Constraints to small business development across the life cycle: Some evidence from peripheral areas in israel

Daniel Felsenstein, Dafna Schwartz

Research output: Contribution to journalArticlepeer-review

18 Scopus citations

Abstract

This paper suggests that the constraints to small business development are likely to vary across the firm’s life cycle. In addition, small businesses operating in peripheral areas are likely to face growth constraints arising from their location. On the basis of survey evidence from 100 small (owner-managed) firms operating in both peripheral and central locations in Israel, the probability of encountering a constraint (capital, marketing or bureaucratic) is then estimated. This probability is estimated for two points in the firms’ development trajectory: the start-up stage and the stage of sustained operation. The results suggest that at the start-up stage the personal attributes of the entrepreneur serve to mitigate the odds of encountering a constraint while firm size increases the chances. At the operating stage, the personal characteristics of the owner and the form of economic activity are found to be influential. The conclusions point to the high opportunity costs associated with small firms in peripheral areas and to the role of firm size in mitigating the effects of finance constraints over the life cycle. The broad policy implications of these findings are outlined.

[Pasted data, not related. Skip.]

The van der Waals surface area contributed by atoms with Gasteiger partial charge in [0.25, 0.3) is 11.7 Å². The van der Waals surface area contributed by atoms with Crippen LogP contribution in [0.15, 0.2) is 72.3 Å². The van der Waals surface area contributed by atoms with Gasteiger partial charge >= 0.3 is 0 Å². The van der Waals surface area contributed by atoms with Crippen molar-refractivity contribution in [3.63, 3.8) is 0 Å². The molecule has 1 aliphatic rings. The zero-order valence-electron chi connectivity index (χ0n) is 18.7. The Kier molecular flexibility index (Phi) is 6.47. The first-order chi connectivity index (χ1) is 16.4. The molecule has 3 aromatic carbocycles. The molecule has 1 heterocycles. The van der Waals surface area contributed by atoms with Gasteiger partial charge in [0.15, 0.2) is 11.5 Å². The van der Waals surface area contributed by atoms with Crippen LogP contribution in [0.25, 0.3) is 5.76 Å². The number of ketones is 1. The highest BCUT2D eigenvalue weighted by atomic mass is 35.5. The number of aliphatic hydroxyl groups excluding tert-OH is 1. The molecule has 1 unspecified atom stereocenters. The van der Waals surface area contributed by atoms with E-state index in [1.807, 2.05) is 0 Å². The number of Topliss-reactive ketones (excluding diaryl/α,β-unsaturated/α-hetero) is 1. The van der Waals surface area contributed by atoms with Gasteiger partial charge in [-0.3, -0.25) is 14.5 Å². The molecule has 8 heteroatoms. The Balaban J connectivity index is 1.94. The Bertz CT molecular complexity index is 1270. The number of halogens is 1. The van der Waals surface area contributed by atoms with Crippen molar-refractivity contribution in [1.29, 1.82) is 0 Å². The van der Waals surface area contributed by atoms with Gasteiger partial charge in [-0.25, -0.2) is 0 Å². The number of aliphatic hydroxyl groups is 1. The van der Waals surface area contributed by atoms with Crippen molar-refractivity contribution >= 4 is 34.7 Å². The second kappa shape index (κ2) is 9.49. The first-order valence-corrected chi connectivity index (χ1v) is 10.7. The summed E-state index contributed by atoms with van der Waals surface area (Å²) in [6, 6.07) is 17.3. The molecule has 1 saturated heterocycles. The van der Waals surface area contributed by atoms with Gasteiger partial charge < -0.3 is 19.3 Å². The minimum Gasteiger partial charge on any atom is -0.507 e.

Original languageAmerican English
Pages (from-to)227-245
Number of pages19
JournalEntrepreneurship and Regional Development
Volume5
Issue number3
DOIs
StatePublished - 1993
Externally publishedYes

Bibliographical note

Funding Information:
funded by the Rural Settlement Department of the Jewish Agency. The authors would like to thank an anonymous referee for comments on an earlier version of this paper.

Keywords

  • Growth constraints
  • Israel
  • Life cycle
  • Peripheral areas

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